Crop circles emerge in Western Cape wheat fields

29 August 2018 - 14:36 By Dave Chambers
Crop circles 100m in diameter planted in wheatfields by the N2 in the Overberg to mark the centenary of agricultural studies at Stellenbosch University.
Crop circles 100m in diameter planted in wheatfields by the N2 in the Overberg to mark the centenary of agricultural studies at Stellenbosch University.
Image: Stellebosch University

Crop circles have reached the Western Cape.

But the two 100m-diameter examples that have emerged in Overberg wheat fields are definitely not the work of aliens.

Landscape artist Strijdom van der Merwe planted the circles with wheat and canola‚ and they have become increasingly visible from the N2 near Caledon thanks to winter rainfall.

The works‚ which are called The Earth and explore “the fragile interaction between humans‚ nature and agriculture”‚ were commissioned to mark the centenary of the Faculty of AgriSciences at Stellenbosch University.

Professor Danie Brink‚ dean of the faculty‚ said the landscape art contributed to the conversation about the contribution and relevance of agriculture. “We wanted to display this visually with Strijdom’s help.”

Van der Merwe‚ who grew up on a farm near Johannesburg and studied at Stellenbosch‚ said: “I have always wanted to create my own crop circles among wheat fields. The faculty made this dream possible by helping to prepare the soil and sponsoring the seeds.”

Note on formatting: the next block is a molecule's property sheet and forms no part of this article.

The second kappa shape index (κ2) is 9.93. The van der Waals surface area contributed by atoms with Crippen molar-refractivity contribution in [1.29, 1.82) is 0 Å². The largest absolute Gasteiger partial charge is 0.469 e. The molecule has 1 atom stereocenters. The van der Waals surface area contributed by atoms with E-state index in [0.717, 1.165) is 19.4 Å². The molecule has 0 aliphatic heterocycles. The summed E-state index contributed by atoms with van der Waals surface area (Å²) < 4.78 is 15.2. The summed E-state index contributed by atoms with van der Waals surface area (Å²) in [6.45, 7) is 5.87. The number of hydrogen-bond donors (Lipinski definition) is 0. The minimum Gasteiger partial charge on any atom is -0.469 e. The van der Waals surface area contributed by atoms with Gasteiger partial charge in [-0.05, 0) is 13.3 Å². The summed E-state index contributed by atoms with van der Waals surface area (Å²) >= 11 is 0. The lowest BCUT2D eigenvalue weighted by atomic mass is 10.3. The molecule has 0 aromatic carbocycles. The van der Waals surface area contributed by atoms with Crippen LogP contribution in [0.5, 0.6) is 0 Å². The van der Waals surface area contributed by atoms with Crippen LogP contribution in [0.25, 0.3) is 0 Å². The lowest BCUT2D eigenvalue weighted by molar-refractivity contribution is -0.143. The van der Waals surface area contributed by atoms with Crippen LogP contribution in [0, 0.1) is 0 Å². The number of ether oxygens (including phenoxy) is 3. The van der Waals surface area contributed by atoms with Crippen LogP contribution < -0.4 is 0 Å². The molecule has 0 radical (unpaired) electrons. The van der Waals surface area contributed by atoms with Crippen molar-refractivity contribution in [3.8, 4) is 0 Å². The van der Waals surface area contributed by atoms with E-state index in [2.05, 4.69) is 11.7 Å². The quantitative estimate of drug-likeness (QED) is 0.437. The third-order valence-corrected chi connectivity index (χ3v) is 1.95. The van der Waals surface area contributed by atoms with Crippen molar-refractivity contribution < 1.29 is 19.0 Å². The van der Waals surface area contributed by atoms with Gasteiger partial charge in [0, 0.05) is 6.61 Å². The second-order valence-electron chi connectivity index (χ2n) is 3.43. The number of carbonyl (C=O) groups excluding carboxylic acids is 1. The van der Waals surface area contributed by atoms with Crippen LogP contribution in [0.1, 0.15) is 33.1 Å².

Crop circles 100m in diameter planted in wheatfields by the N2 in the Overberg to mark the centenary of agricultural studies at Stellenbosch University.
Crop circles 100m in diameter planted in wheatfields by the N2 in the Overberg to mark the centenary of agricultural studies at Stellenbosch University.
Image: Stellenbosch University

He used an ancient symbol that appears in many of the world’s ancient rock engravings in this artwork. “The symbol – a circle with a cross in it – is considered one of the earth’s oldest known symbols‚” he said.

The circles were particularly inspired by thousands of rock engravings containing the symbol at Driekopseiland‚ near Douglas in the Northern Cape.

“The almost 4‚000 engravings documented on a rocky outcrop in the Riet River at this site are mostly abstract or geometrical petroglyphs [art that has been chiselled in rock]. These engravings are only visible when the water level is low‚” said a Stellenbosch University spokesman.

Van der Merwe said the origin of the symbol was a mystery despite decades of study and speculation. “Some say that people from other continents were the engravers. Others reckon it had something to do with the mythical water snake or rituals related to when young girls reached puberty.

“Whatever the meaning‚ this open-air gallery is probably one of the most beautiful I have ever seen.

“We have now used this symbol in a modern-day agricultural context. This living installation will change colour with the seasons‚ turning from green to yellow and brown. This represents the cycles of nature and life.”

The quarters of the symbol also represented the natural elements of fire‚ water‚ air and soil. “These elements are central to agriculture and the landscape artist’s work‚” Van der Merwe said. “In agriculture‚ everything relates back to the soil‚ whether you have livestock or plant wheat.”

He said he was excited to see how the project unfolds over time. “Land art‚ like farming‚ harnesses the earth and the elements. It involves a long and patient process. It all depends on nature.

"We will only be able to see the entire picture in September when the canola will hopefully have an extravagant display of yellow flowers. If that does not happen‚ it is also part of the process.”

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